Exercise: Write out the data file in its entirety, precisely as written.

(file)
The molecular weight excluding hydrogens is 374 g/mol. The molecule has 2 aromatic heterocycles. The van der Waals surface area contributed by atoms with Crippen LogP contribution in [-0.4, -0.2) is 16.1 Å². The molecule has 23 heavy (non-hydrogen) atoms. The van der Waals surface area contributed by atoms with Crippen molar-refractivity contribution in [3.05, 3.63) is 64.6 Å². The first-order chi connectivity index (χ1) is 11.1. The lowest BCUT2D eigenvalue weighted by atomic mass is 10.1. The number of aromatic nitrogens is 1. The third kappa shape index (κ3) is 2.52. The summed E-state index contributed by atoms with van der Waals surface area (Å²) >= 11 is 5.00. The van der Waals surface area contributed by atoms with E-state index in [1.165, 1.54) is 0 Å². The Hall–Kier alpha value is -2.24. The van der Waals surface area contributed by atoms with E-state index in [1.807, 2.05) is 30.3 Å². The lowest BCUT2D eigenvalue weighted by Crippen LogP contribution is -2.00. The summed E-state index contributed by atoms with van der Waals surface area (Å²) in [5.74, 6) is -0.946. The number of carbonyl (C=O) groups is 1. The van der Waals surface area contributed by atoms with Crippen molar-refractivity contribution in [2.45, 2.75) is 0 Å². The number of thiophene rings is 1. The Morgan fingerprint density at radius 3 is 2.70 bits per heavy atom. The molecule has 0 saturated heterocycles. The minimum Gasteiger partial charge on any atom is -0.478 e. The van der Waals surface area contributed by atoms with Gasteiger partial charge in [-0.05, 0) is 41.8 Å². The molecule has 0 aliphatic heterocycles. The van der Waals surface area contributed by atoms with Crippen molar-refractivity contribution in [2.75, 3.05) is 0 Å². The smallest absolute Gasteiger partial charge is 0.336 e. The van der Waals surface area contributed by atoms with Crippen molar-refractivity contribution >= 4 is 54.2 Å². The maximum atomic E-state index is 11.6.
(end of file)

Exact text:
The molecular weight excluding hydrogens is 374 g/mol. The molecule has 2 aromatic heterocycles. The van der Waals surface area contributed by atoms with Crippen LogP contribution in [-0.4, -0.2) is 16.1 Å². The molecule has 23 heavy (non-hydrogen) atoms. The van der Waals surface area contributed by atoms with Crippen molar-refractivity contribution in [3.05, 3.63) is 64.6 Å². The first-order chi connectivity index (χ1) is 11.1. The lowest BCUT2D eigenvalue weighted by atomic mass is 10.1. The number of aromatic nitrogens is 1. The third kappa shape index (κ3) is 2.52. The summed E-state index contributed by atoms with van der Waals surface area (Å²) >= 11 is 5.00. The van der Waals surface area contributed by atoms with E-state index in [1.165, 1.54) is 0 Å². The Hall–Kier alpha value is -2.24. The van der Waals surface area contributed by atoms with E-state index in [1.807, 2.05) is 30.3 Å². The lowest BCUT2D eigenvalue weighted by Crippen LogP contribution is -2.00. The summed E-state index contributed by atoms with van der Waals surface area (Å²) in [5.74, 6) is -0.946. The number of carbonyl (C=O) groups is 1. The van der Waals surface area contributed by atoms with Crippen molar-refractivity contribution in [2.45, 2.75) is 0 Å². The number of thiophene rings is 1. The Morgan fingerprint density at radius 3 is 2.70 bits per heavy atom. The molecule has 0 saturated heterocycles. The minimum Gasteiger partial charge on any atom is -0.478 e. The van der Waals surface area contributed by atoms with Gasteiger partial charge in [-0.05, 0) is 41.8 Å². The molecule has 0 aliphatic heterocycles. The van der Waals surface area contributed by atoms with Crippen molar-refractivity contribution in [2.75, 3.05) is 0 Å². The smallest absolute Gasteiger partial charge is 0.336 e. The van der Waals surface area contributed by atoms with Crippen molar-refractivity contribution >= 4 is 54.2 Å². The maximum atomic E-state index is 11.6.